Drug Abuse in the Global Village

Drug Abuse in Eastern Europe

                     PRIMARY PREVENTION

The NHP aims to promote a healthy lifestyle. It includes prevention programmes aiming to reduce alcohol, tobacco and drug abuse among youth and children in primary and secondary schools. Some of the programmes assign prevention duties to parents and sponsor the distribution of posters, films and slides to promote a healthy way of life (CMO 1990).

     Drug prevention education is part of the national curricula of secondary and technical schools as well as higher education institutions. Basic training on drug education is provided to teachers, doctors, nurses, pharmacists, other health workers, and law enforcement personnel, but not to social workers (U.N. 1992).

     AIDS prevention. There is no free distribution of needles and syringes and drug addicts are reported to share syringes and use disposable ones (U.N. 1992).


Preventive education in schools is organized by the Ministry of Education and the Medical Academy and is part of the curriculum of school aged children.

     Some drug prevention information, targeting the general public, is diffused through radio and television. Other drug prevention information rests with institutions responsible for drug control, law enforcement, treatment and rehabilitation.

     Special drug prevention training is available to medical doctors and staff of specialized clinics.

     AIDS/HIV infection prevention.  Because of the small number of cases, no specific measures have been taken with respect to AIDS prevention, except for close monitoring of the situation. Single use needles and syringes is under discussion (Bulgaria 1991).


Prevention through education has been carried out in primary and secondary schools since 1978 and in higher education since 1980. Special training is provided to school staff (U.N. 1992).

     Basic training courses, and, if necessary further training, are provided for primary health care workers, doctors, nurses, social workers and psychologists. No programmes for prevention of drug abuse in the work place are reported (U.N. 1992).

     Voluntary organizations, religious groups, parents teacher associations and addicts self-help groups are involved in preventive activities. A media campaigns involving television, radio and newspapers was launched in 1992 (U.N. 1992).


Drug preventive education is part of the national curricula of primary and secondary schools but they are considered in need of extensive development and more continuity (U.N. 1990). Some television and radio programmes broadcast drug preventive messages. Articles are published in the press and films targeted at young people have been produced (CMO 1990).


A pilot study on health education, which also included drug prevention was carried out in 1991 (Hungary 1991).

AIDS prevention: Hungary is active in the field of AIDS prevention. Medical students are trained on drug related matters and then inform youth on drug related risks. Needle and syringes are available at low cost without medical prescriptions in pharmacies (Hungary 1991)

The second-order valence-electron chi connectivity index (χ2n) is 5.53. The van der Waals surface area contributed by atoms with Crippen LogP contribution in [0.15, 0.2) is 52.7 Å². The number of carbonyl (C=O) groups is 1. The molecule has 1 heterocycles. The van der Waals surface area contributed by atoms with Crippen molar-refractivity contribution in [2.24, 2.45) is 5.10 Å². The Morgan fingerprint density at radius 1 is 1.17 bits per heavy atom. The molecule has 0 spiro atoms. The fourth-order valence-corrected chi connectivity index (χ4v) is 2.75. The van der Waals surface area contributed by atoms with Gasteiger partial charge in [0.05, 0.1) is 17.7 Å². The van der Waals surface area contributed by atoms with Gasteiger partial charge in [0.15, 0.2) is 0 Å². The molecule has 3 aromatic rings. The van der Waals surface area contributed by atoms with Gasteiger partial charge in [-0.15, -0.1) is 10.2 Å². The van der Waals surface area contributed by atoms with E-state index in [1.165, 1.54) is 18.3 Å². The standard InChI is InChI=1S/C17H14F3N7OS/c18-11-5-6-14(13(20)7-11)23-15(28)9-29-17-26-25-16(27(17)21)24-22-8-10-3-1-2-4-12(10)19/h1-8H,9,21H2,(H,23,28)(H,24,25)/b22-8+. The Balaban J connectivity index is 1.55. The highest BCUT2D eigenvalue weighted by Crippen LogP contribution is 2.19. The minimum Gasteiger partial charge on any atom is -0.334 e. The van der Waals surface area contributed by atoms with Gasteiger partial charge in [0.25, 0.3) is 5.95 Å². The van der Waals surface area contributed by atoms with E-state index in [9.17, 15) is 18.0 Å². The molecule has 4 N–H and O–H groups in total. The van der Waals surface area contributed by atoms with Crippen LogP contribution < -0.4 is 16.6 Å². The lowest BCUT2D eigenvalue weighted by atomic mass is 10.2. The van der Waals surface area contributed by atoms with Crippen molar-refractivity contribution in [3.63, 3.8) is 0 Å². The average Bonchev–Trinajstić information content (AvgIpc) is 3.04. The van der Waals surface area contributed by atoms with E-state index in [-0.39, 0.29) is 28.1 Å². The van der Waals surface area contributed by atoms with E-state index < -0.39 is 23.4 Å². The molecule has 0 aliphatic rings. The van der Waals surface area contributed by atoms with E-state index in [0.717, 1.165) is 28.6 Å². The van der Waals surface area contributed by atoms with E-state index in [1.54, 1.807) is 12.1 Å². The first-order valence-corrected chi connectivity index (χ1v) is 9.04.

Preventive activities and drug education are not part of the school curricula, but optional preventive programmes have been introduced in 40 elementary schools (U.N. 1992).

     Media campaigns targeted at youth and school children are carried out each year through television and radio. Activities are organized for young people and children to provide alternatives to drug use. Religious groups and self-help groups are involved in the formulation and implementation of prevention programmes. Doctors, nurses, teachers and law enforcement personnel receive drug education as part of their training (U.N. 1992).


Education programmes for teachers and parents at primary and secondary school levels are organized by the Ministry of Education, Society and Drug Abuse Prevention and by voluntary organizations (U.N. 1990). Continuous education courses are organized for physicians and non-medical staff employed in therapeutic and rehabilitation institutes (CMO 1991).

     Mass media campaigns targeted at adults have been launched. Publications on drug abuse preventive measures for the medical profession and the general public have been distributed. These include information relating to prevention of the spread of HIV infection among drug abusers (U.N. 1990).

     A needle and syringe exchange scheme is in operation and syringes are readily available in pharmacies. Drug abusers have taken up their own harm reduction behaviours such as boiling fluid opiates, informing other drug abusers of their HIV status and not accepting new addicts in existing groups (CMO 1991).


Medical and law enforcement personnel receive basic training (U.N. 1992).


Health education programmes concerning a number of narcotics, are targeted at particular risk groups. Preventive materials are published along with popular science brochures (U.N. 1992).

     The new National Drug Control Policy is planning for the training of teachers, medical professionals, social workers and law enforcement officers in drug abuse prevention and the preparation of educational anti-drug programmes aimed at the general population is planned (Policy 1993).


No information reported by 31st December 1993.


Secondary school students are given drug prevention education as part of the general science courses. Audio-visual material are also available to this target group (CMO 1990).

     Basic and further training in drug prevention are provided to health professionals, social workers, teachers and law enforcement personnel. Drug prevention activities have also been targeted at youth and parents (CMO 1990).

     Media campaigns using television, radio and the press have been carried out (CMO 1990).